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Use of the interRAI PEDS HC in children receiving home care in Ontario, Canada



There is no standard assessment tool for pediatric home care recipients in Canada, limiting the availability of comparable, population-based data. The objective of this study was to describe pediatric home care recipients who were part of a pilot implementation of the interRAI Pediatric Home Care Assessment Form (PEDS-HC) among medically complex children referred to home care agencies in three regions in Ontario, Canada.


All 14 agencies providing home care to children in Ontario were invited to participate in the pilot project, and 9 participated in an education session. Three of these agencies used the PEDS-HC during the pilot implementation between February 2018 and March 2020. We used de-identified data to describe the demographics, home care needs, and diagnoses of pediatric home care recipients.


The sample of 474 assessments was predominantly male (60.34%), with an average age at assessment of 12.36 years (SD 4.56). Most (78.48%) reported English as their primary language. Most children assessed had between two and eight medical diagnoses. Diagnoses reported varied: gastrointestinal, musculoskeletal, respiratory and neurological conditions were most common. The prevalence of urinary incontinence (40.1%) and bowel incontinence (70.9%) were high. Over 60% of children were rarely or only sometimes understood. A majority of children had adequate hearing (83.5%) and vision (68.6%). Extensive services were being provided in 10% of children assessed. Most children received care both at school and at home (70.89%), with 20.89% receiving home care only.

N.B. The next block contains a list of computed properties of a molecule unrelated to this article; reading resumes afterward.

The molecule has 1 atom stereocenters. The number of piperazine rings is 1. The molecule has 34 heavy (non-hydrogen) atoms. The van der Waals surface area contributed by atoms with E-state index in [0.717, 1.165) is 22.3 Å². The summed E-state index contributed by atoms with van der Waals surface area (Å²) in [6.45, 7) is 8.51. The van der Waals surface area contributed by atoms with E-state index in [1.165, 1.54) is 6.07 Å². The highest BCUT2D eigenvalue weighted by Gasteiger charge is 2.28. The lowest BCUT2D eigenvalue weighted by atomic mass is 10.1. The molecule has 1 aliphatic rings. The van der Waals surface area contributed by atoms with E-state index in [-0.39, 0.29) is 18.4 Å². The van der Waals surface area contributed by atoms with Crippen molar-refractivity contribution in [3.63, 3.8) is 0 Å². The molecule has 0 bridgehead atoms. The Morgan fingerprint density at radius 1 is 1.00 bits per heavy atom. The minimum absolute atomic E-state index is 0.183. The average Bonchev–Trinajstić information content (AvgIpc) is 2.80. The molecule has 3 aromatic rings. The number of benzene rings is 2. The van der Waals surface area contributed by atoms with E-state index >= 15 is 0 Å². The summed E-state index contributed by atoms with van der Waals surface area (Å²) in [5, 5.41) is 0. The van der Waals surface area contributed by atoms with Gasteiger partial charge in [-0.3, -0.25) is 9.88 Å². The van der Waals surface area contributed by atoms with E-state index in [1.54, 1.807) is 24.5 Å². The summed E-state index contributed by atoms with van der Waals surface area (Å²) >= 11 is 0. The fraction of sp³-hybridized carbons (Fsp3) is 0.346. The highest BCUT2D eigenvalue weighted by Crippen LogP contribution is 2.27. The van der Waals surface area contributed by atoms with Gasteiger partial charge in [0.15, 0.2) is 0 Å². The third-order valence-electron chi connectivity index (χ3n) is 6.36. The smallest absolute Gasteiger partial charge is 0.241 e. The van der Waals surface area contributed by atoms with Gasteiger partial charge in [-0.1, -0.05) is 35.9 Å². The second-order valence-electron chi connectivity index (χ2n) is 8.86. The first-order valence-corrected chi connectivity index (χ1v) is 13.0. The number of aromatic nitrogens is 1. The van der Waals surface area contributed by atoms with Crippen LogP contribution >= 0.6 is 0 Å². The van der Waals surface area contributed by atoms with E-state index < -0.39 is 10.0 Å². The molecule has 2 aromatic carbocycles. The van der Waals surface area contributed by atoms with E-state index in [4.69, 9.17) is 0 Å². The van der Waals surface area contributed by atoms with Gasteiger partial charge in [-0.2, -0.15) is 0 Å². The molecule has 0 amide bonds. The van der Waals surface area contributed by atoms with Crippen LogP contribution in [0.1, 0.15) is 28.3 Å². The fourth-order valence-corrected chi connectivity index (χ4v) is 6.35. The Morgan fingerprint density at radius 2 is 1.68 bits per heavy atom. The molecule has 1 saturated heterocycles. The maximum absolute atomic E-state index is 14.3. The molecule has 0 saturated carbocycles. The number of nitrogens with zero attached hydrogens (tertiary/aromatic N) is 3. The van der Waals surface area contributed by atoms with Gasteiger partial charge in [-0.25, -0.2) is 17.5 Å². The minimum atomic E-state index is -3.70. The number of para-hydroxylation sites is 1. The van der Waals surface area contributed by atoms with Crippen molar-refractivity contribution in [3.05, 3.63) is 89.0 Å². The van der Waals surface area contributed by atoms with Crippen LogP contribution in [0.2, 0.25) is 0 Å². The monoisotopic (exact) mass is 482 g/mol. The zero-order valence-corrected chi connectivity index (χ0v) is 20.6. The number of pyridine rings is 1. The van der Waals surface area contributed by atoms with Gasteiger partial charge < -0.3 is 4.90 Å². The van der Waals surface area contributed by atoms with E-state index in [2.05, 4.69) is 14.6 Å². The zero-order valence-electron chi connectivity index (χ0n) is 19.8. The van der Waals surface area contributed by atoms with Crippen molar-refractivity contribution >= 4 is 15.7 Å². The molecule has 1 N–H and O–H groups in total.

The PEDS-HC provides a detailed, standardised descriptive profile of medically complex children receiving home care. Expanding use of PEDS-HC would promote consistency in care planning and delivery on the patient level, enable cross-jurisdictional comparisons, and inform utilization tracking and health care funding decisions on the organization and provincial levels.

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The age-adjusted rate of medical complexity for children and youth in Canada in 2015–2016 was 948 per 100,000 children and youth, with wide variation in rates across provinces and territories [1]. Supporting a child to remain at home with their family is crucial to ensuring their quality of life [2]. The care needs of each child are unique, change over time, and often persist throughout their life [3].